Let your child's teacher know what strategies work best at home. This provides guidance for what also might help within the classroom. Does redirection work? Do creative strategies (e.g., drawing what they feel) provide a beneficial outlet? Does your child need a quick energy break when frustrated? Sometimes, children "hold it together" and display ideal behavior in school, but "meltdown" within the safety of home. Their distress at school may be less apparent; nevertheless, they may show signs of disengagement, such as constant doodling, heads on their desks, or staring out the window. Share the signs you notice at home that precede a full-blown behavioral eruption and the intervention you find works best.
4. Address behavioral and emotional concerns
If your child is displaying disruptive behaviors within the classroom, more intervention is needed. Behavioral problems and inattention are signs that your child is disengaged - and these behaviors take a toll on their teacher as well. Let the teacher know that you understand how difficult and frustrating this is for them and engage with them as an ally. If your child struggles with anxiety or perfectionism or twice-exceptional concerns, such as ADHD or a learning disability, help the teacher devise strategies for offering support. Sometimes, a guidance counselor or school psychologist can be enlisted to develop a plan and monitor progress, and an IEP (Individualized Education Plan) may be necessary to document the need for additional support. On another note, even if your child is not disruptive, you can mention that behavioral problems might arise if they feel disengaged. This realistic concern might motivate your child's teacher to offer more engaging and challenging assignments.
5. Offer cost-effective solutions
It's not your job to find budgetary solutions. I know, I know. Many parents of gifted children are weary and resentful about the amount of time spent advocating and figuring out solutions that ideally should come from school administrators. In the gifted parenting survey mentioned earlier, 41% of parents claimed that they felt resentment "a lot" or "always" about the necessity of advocating within the schools. Nevertheless, if you can suggest a cost-effective option, your child's needs may be met more readily. For example, subject or grade acceleration options cost nothing. Clustering highly able students together within the classroom when group projects are required is an easy choice. Let the teacher know that you understand the limits of what can be accomplished in a given day and that you are there to suggest as many easy and inexpensive options as possible.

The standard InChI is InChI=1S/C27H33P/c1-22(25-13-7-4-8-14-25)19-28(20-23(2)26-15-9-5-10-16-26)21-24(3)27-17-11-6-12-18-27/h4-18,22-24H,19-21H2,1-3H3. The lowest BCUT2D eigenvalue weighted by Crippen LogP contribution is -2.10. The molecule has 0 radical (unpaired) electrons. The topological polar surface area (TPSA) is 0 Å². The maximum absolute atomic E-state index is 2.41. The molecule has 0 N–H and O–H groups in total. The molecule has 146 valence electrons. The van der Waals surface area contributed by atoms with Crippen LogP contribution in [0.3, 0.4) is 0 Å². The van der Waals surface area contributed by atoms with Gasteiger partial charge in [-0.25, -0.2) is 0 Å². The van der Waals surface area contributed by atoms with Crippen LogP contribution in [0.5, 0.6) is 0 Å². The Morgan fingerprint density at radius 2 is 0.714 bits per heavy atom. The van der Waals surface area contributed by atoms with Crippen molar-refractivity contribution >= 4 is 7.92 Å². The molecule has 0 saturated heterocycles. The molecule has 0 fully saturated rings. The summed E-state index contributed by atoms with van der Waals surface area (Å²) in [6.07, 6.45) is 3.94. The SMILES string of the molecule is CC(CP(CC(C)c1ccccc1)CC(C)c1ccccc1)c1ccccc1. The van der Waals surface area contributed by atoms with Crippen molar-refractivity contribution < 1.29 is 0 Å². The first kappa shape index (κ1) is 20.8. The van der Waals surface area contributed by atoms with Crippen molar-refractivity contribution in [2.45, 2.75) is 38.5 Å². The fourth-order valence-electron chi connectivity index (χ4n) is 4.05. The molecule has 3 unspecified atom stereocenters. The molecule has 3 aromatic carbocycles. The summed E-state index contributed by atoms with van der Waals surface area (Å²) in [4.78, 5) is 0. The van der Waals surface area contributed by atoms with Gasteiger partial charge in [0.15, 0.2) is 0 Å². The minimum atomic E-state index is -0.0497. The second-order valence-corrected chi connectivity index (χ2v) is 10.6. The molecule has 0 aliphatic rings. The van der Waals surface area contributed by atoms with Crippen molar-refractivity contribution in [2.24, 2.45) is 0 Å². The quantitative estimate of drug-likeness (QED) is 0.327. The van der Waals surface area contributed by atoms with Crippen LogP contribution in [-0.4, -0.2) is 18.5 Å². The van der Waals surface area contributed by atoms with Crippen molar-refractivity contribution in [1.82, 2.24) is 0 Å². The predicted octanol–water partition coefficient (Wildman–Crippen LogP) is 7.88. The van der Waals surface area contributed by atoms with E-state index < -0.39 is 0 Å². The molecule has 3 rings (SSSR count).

Of course, even with the best of intentions, sometimes communications break down. If you reach an impasse, it may be time to speak with the gifted supervisor, the director of special education, a guidance counselor, the principal, or administrators and school board members. But working with your child's teacher first is ideal - and less time intensive for you. And don't forget to enlist support from family, friends, and others who advocate for the gifted as you venture forth in your advocacy efforts.
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If you are the parent of a gifted or twice-exceptional child, please consider joining an interactive, supportive online workshop series starting soon that addresses the challenges parents face, with concepts applied from my book, The Gifted Parenting Journey.
Workshop information can be found here: https://www.thegiftedparentingjourney.com/.